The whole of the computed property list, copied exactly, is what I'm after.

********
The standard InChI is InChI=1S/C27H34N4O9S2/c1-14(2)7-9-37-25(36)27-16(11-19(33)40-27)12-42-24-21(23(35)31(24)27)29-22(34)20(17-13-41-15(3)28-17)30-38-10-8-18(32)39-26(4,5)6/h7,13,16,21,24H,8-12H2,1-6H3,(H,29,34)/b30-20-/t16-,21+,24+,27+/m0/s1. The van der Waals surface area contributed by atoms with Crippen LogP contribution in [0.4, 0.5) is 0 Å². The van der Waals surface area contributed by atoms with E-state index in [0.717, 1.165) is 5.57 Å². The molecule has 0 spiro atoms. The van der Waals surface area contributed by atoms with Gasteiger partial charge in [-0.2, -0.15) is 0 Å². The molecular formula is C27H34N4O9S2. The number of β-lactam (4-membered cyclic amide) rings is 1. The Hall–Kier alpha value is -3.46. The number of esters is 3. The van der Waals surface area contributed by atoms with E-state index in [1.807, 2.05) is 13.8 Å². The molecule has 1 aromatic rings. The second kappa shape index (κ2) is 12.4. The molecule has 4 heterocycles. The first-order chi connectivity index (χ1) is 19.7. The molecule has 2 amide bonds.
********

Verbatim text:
The standard InChI is InChI=1S/C27H34N4O9S2/c1-14(2)7-9-37-25(36)27-16(11-19(33)40-27)12-42-24-21(23(35)31(24)27)29-22(34)20(17-13-41-15(3)28-17)30-38-10-8-18(32)39-26(4,5)6/h7,13,16,21,24H,8-12H2,1-6H3,(H,29,34)/b30-20-/t16-,21+,24+,27+/m0/s1. The van der Waals surface area contributed by atoms with Crippen LogP contribution in [0.4, 0.5) is 0 Å². The van der Waals surface area contributed by atoms with E-state index in [0.717, 1.165) is 5.57 Å². The molecule has 0 spiro atoms. The van der Waals surface area contributed by atoms with Gasteiger partial charge in [-0.2, -0.15) is 0 Å². The molecular formula is C27H34N4O9S2. The number of β-lactam (4-membered cyclic amide) rings is 1. The Hall–Kier alpha value is -3.46. The number of esters is 3. The van der Waals surface area contributed by atoms with E-state index in [1.807, 2.05) is 13.8 Å². The molecule has 1 aromatic rings. The second kappa shape index (κ2) is 12.4. The molecule has 4 heterocycles. The first-order chi connectivity index (χ1) is 19.7. The molecule has 2 amide bonds.